Experience the Wait: Carsten Holler

Bradford Nordeen


The New Museum is a strange and varied entity. It lurks atop many year-end best-of lists (current raves include Lynda Benglis’s first major retrospective and the fabulous Ostalgia), but is also host to some of the most critically maligned exhibitions around. These bombastic, boy shows receive mostly disastrous reviews but spin a buzz around the institution as an espace terrible. Such shows mine artworld heavyweights that only collectors love to love (Maurizio Cattelan, Takashi Murakami, Chris Ofili) and give the general public an opportunity to stretch out and enjoy contemporary art with wow factors that throw caution to the wind of an otherwise composed New York art world. I was given one particularly enlightening view of such a show, Skin Fruit, when poet and San Francisco art maven Dodie Bellamy was visiting the city with her partner, poet, novelist and Amazon.com top 100 reviewer, Kevin Killian. Dodie and I walked through the museum’s galleries with her characteristic dispirited wonder. Turning the corner she would arch an eyebrow and, instead of emitting the disgust that was nearly universal, would chortle, “well, this is a hoot.” While exceptionally smart and profoundly well-read, in these New environs this duo approached the contemporary art space with a grain of salt, as the fun house it so often is. Here, they were smart to remind, the uncanny still has value and theater can certainly still affect. I mean, this is the institution that branded its new building with a lighted rainbow sign reading “Hell, Yes!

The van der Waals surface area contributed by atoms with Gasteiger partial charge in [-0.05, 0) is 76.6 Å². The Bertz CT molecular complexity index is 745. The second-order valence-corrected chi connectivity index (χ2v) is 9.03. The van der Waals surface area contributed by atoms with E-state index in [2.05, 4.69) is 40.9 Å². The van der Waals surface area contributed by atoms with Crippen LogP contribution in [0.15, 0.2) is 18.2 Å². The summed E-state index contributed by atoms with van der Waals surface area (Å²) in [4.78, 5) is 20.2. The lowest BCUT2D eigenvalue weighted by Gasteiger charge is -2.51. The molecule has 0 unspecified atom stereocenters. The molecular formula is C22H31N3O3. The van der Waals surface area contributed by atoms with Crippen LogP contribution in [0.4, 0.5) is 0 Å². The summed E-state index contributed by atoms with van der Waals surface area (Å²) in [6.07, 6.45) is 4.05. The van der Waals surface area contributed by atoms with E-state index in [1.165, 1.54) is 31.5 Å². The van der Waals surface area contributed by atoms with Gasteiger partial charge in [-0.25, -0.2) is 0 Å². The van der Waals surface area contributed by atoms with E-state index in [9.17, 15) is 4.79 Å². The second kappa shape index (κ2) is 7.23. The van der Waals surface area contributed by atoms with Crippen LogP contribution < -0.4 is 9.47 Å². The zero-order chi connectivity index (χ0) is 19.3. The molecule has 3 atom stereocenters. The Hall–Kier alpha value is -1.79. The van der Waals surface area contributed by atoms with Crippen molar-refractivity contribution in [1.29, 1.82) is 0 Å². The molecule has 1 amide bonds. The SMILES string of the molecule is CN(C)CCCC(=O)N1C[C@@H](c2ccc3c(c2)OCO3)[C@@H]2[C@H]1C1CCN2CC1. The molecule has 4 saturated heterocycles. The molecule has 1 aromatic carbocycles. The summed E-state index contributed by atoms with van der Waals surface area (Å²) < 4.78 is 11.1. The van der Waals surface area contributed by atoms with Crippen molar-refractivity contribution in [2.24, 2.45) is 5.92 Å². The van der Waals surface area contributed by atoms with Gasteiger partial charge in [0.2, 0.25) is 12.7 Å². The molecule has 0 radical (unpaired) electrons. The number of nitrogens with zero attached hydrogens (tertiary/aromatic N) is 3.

So, just in time for the holidays, the New Museum has rolled out the red carpet for Belgian scientist-cum-artist, Carsten Höller, with his first New York retrospective, entitled Experience. The show employs many of this spectacle-wrangler’s signature endeavors––a whirling metal lighted carousel, a sensory deprivation tank (Giant Psycho Tank), Upside-down goggles, giant mushrooms, and yes, the much-hyped metal slide which slices through three of the building’s floors, spitting museum-goers through the architecture at breakneck speed. Visitors sign waivers to cut any personal injury claims off at the pass. And woe to those who do not participate in these playland bells and whistles––because that’s precisely what this show is all about. Experience is a perfect platform for the New Museum’s showmanship impulse, an exhibition where compositional aesthetics are almost completely slighted for their calculated effect.